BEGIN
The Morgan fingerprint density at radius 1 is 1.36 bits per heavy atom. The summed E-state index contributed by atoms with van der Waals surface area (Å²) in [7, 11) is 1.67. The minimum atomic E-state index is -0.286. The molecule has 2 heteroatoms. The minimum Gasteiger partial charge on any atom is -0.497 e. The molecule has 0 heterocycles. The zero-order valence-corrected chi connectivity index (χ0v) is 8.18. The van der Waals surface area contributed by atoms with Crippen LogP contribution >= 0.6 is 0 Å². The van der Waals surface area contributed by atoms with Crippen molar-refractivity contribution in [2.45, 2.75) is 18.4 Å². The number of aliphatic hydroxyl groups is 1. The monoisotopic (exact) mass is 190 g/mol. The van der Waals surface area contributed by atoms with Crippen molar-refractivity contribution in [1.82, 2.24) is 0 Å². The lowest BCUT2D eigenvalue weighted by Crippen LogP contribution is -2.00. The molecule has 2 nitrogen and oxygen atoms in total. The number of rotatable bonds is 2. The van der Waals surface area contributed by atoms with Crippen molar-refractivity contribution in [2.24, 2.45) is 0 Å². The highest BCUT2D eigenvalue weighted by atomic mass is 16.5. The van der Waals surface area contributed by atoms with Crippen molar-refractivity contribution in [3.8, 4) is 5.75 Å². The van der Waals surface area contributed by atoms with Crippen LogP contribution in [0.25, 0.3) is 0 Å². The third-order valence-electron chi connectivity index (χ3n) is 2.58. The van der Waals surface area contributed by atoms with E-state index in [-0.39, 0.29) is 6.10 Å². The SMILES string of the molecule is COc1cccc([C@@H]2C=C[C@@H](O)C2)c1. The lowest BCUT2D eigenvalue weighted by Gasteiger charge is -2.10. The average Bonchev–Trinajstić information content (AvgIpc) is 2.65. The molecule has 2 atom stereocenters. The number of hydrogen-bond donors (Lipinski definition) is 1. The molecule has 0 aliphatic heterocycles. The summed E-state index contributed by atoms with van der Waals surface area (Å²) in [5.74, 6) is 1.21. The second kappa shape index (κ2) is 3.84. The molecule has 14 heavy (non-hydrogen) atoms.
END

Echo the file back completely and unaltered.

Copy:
The Morgan fingerprint density at radius 1 is 1.36 bits per heavy atom. The summed E-state index contributed by atoms with van der Waals surface area (Å²) in [7, 11) is 1.67. The minimum atomic E-state index is -0.286. The molecule has 2 heteroatoms. The minimum Gasteiger partial charge on any atom is -0.497 e. The molecule has 0 heterocycles. The zero-order valence-corrected chi connectivity index (χ0v) is 8.18. The van der Waals surface area contributed by atoms with Crippen LogP contribution >= 0.6 is 0 Å². The van der Waals surface area contributed by atoms with Crippen molar-refractivity contribution in [2.45, 2.75) is 18.4 Å². The number of aliphatic hydroxyl groups is 1. The monoisotopic (exact) mass is 190 g/mol. The van der Waals surface area contributed by atoms with Crippen molar-refractivity contribution in [1.82, 2.24) is 0 Å². The lowest BCUT2D eigenvalue weighted by Crippen LogP contribution is -2.00. The molecule has 2 nitrogen and oxygen atoms in total. The number of rotatable bonds is 2. The van der Waals surface area contributed by atoms with Crippen molar-refractivity contribution in [2.24, 2.45) is 0 Å². The highest BCUT2D eigenvalue weighted by atomic mass is 16.5. The van der Waals surface area contributed by atoms with Crippen molar-refractivity contribution in [3.8, 4) is 5.75 Å². The van der Waals surface area contributed by atoms with Crippen LogP contribution in [0.25, 0.3) is 0 Å². The third-order valence-electron chi connectivity index (χ3n) is 2.58. The van der Waals surface area contributed by atoms with E-state index in [-0.39, 0.29) is 6.10 Å². The SMILES string of the molecule is COc1cccc([C@@H]2C=C[C@@H](O)C2)c1. The lowest BCUT2D eigenvalue weighted by Gasteiger charge is -2.10. The average Bonchev–Trinajstić information content (AvgIpc) is 2.65. The molecule has 2 atom stereocenters. The number of hydrogen-bond donors (Lipinski definition) is 1. The molecule has 0 aliphatic heterocycles. The summed E-state index contributed by atoms with van der Waals surface area (Å²) in [5.74, 6) is 1.21. The second kappa shape index (κ2) is 3.84. The molecule has 14 heavy (non-hydrogen) atoms.